It was early December 2011. Angie and I were just about to begin our therapy dog visits when I received a call from my mom. She wanted me to come to Michigan for a long weekend to help her with some things that needed to be taken care of around the house. She had just started dialysis and wasn’t responding to the treatments very well. My mom requested that I bring Angie with me to help brighten her spirits and keep me company on my flight. I’ve never been a good flyer and having a dog with me takes my mind off of the stress of travel.
When I arrived in Michigan my mom informed me that she no longer wanted to continue her dialysis treatments. That would mean that in a matter of days, she would be gone. Hospice was set up in my parents’ living room. A bed was placed in the middle of the room, and family gathered around for two weeks, sharing love, stories and laughter as my mom took her final bows. And there, through it all, was Angie. She laid at the foot of my mom’s bed keeping watch over her. She brightened my mom’s moods. She sat on the laps of visitors who needed her calming spirit. She licked my tears and nudged my hand encouraging me to pet her which relieved my fears. This three day visit turned into Angie’s two week doctoral dissertation. On Day 14, Christmas Eve – a year to the day she was found wandering the streets of the desert – Angie laid sleeping on my dad’s chest on the couch. My mom, just feet away, was in the process of taking her last breaths.
We woke my dad, placed Angie between us and – my dad, along with my brother, sister and me – held my mom as she went off to her final sleep. Three days later, with Angie in her carrier slung over my shoulder, we walked together past my mom’s casket for a final goodbye. Angie earned her stripes that week as my mom earned her wings.
The lines are often blurred when it comes to who does the rescuing in a pet adoption situation. I can say, without a doubt, that the little dog from the Lancaster shelter with the giant ears, and heart to match, definitely rescued me.
Lisa Goich is an author, talk radio host and blogger. Her memoir, 14 Days – A Mother, A Daughter, A Two-Week Goodbye (Savio Republic), is now available in bookstores everywhere. To read more about 14 Days visit www.14daysamemoir.com. For more information on Therapy Dogs International, visit http://www.tdi-dog.org/.
Book by Lisa Goich – Foreword by Mitch Albom
In stores 11.10.15
A familiar comfort came over me when we pulled into the Target parking lot. I was suddenly calm and happy. The bullseye was calling my name. I love Target. When I’m bored or down, I head to Target just to walk around, people watch, and buy more Mossimo t-shirts I really don’t need. It’s my happy place. Perhaps my mom was right. Maybe I did need to get something new to wear to perk me up and lift my spirits. At the very least, something new wouldn’t smell. And though I couldn’t smell myself, I’m assuming I wasn’t the most pleasant person to be around that week.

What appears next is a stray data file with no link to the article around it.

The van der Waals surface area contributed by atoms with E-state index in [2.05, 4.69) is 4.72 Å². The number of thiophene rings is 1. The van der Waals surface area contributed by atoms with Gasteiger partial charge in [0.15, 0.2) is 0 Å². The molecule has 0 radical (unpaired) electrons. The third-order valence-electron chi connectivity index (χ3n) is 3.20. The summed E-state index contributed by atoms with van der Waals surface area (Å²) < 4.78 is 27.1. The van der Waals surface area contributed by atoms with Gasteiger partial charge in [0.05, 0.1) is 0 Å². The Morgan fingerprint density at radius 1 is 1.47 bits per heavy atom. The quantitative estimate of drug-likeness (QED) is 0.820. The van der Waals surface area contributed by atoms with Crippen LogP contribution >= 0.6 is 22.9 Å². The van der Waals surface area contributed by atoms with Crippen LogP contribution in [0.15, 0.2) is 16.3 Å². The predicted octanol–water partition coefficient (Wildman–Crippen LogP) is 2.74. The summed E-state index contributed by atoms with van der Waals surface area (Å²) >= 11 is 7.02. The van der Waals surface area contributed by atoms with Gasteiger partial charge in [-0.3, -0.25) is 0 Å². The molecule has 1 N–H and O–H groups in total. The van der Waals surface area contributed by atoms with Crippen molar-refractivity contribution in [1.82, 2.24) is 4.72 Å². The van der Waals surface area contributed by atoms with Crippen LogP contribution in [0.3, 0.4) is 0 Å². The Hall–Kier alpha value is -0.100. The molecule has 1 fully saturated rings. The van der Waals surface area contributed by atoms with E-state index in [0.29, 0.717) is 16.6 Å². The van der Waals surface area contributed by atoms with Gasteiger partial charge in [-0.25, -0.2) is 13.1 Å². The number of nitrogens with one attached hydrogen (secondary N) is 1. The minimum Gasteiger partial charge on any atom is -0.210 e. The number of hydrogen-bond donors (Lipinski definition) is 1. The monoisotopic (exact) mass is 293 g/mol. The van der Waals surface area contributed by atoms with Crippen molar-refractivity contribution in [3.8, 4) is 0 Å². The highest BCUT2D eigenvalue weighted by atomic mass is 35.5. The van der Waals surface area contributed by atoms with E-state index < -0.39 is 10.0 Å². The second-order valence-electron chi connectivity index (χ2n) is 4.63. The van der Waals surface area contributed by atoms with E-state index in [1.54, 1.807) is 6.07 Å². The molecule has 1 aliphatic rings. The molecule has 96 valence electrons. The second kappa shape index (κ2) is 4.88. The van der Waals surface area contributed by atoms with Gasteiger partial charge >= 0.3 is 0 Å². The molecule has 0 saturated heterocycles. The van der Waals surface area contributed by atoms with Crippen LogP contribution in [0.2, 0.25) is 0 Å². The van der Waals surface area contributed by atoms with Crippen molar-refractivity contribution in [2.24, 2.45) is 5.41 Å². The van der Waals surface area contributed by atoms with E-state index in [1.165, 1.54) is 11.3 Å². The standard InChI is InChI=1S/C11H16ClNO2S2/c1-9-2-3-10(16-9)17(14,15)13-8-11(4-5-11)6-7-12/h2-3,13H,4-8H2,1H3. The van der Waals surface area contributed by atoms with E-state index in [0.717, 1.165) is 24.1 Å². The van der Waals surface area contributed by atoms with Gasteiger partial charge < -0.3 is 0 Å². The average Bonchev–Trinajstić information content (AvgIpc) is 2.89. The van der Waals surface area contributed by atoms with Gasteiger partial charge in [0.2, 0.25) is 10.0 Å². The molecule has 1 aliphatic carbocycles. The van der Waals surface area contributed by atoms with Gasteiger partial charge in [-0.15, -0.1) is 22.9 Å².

Whenever I was in town, my mom and I would go to Target together. I would drive and she would push the cart, which served a double purpose: a receptacle for our day’s haul and giant walker on wheels, steadying my mom as she strolled the aisles. My mom was fun to shop with. She was of the “if you like it, buy it,” mentality. Not much for teaching me fiscal responsibility, but we sure did have a great time building our wardrobes.
Going to Target without my mom this day was another one of those light bulb moments that I’d have during this fourteen-day period. Not only was she not with me now, but she wouldn’t be with me here again. Ever. And as the Christmas carols filled the store and I passed horizontal striped sweaters, I was tempted to pick one up and toss it in the basket for her. At the same time, I realized that she would never be out of her pajamas again. Clothing—other than her funeral dress—would no longer be an option.
“Funeral dress! I have nothing to wear to the funeral!” I said to my sister, as we passed racks of skirts and blouses. I never thought about what I was going to wear to my mom’s funeral. It seemed so far off, if it was going to happen at all. My mom’s health—though not perfect— didn’t seem to be declining to the point of a possible funeral. However, the nurses knew otherwise and continued to tell us that in about seven days she would be gone. How could that be? She wanted an Icee. People just don’t die when they’re still well enough to request an Icee.